U.S. didn't get out.

     1st Treaty
         U.S. hands over Canal to Panama on
          Dec. 31, 1999

     2nd Treaty
         Canal to be neutral waterway
         U.S. has permanent right to protect
          and defend that neutrality.
             Dictator Anastasio Somoza is
1979          overthrown by Marxist rebels.
              (U.S. had helped his father get
             US recognizes the rebel
              government hoping to work with it
              to keep the Communists from
              setting up another base of
             The rebels- The Sandinistas, named after the
                resistance leader Cesar Augusto Sandino, started
                their struggle in Nicaragua in 1962. In the
                seventies this culminated in a civil war against
                the government of President Somoza, the third
                president of the Somoza dynasty since 1933.
               Sandanistas, were not willing to
                work with the U.S.
             Carter’s Foreign Policy
  Human Rights          Soviet Relations     Recognizing China
• Basic ideas          • Carter wrote to     • Formally
  outlined in the        Brezhnev about        recognized the
  United Nations         his concerns with     government of the
  Declaration of         Soviet human          Communist
  Human Rights           rights issues.        People’s Republic
• Carter expected      • Brezhnev politely     of China
  friends and            said that each
                                             • Ended recognition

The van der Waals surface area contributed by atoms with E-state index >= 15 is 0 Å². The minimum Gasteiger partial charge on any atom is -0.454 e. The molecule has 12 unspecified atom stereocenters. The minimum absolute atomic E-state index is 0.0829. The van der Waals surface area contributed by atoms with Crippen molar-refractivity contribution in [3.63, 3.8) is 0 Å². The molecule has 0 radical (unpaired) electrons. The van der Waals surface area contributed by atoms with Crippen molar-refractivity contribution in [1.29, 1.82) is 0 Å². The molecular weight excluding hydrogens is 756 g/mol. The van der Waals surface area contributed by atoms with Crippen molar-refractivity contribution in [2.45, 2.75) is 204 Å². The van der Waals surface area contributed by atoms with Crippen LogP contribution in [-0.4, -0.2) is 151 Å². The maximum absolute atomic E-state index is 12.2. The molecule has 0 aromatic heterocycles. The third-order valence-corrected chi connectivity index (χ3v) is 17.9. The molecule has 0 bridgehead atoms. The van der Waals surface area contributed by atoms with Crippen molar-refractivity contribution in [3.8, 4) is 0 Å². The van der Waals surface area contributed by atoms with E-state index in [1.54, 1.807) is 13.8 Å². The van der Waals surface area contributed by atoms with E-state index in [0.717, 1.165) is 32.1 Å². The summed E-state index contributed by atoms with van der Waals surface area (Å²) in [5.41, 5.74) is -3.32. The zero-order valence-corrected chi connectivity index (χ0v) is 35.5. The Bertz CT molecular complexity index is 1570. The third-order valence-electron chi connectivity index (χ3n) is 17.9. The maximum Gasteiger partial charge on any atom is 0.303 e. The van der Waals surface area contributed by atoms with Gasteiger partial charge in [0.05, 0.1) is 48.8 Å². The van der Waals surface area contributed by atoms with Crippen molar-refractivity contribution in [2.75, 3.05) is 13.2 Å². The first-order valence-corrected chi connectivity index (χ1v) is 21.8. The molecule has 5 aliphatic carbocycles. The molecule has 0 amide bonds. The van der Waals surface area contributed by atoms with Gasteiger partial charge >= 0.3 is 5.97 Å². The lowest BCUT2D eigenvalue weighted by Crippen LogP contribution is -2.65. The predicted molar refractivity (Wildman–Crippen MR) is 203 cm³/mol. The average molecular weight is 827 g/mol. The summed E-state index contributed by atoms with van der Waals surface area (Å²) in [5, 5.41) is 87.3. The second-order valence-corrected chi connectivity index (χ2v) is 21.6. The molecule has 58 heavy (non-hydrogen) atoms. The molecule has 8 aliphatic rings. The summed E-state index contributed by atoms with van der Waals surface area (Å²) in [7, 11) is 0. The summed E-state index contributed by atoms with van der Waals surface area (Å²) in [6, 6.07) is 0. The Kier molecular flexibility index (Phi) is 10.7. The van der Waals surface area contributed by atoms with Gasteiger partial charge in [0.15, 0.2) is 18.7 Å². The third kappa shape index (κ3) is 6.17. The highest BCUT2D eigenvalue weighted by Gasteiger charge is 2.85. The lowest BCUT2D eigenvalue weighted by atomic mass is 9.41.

enemies alike to       country should
                                               of the Republic of
                         mind their own
  uphold the                                   China on Taiwan
  highest standards
  in the treatment     • Concluded SALT
  of their citizens.     II talks in 1979
                         that limited
                         nuclear weapons
Issue of Human Rights
            Carter took a bold stand
             on Human Rights.
            By praising Russian
             dissidents (Sakarov) he
             angered the Russian
            He cut aid to Ethiopia,
             Argentina, and Brazil
             because of human rights
            Critics felt Carter needed
             to be more behind the
             scenes rather than so
Dealing with Russia
  SALT- Strategic Arms
   Limitation Treaty
  SALT I- about to expire
  SALT II- Carter has a
   broad plan for limitation.
        Carter admits the US is more
         powerful and the Russia should
         fear this. (Cruise missile for ex.)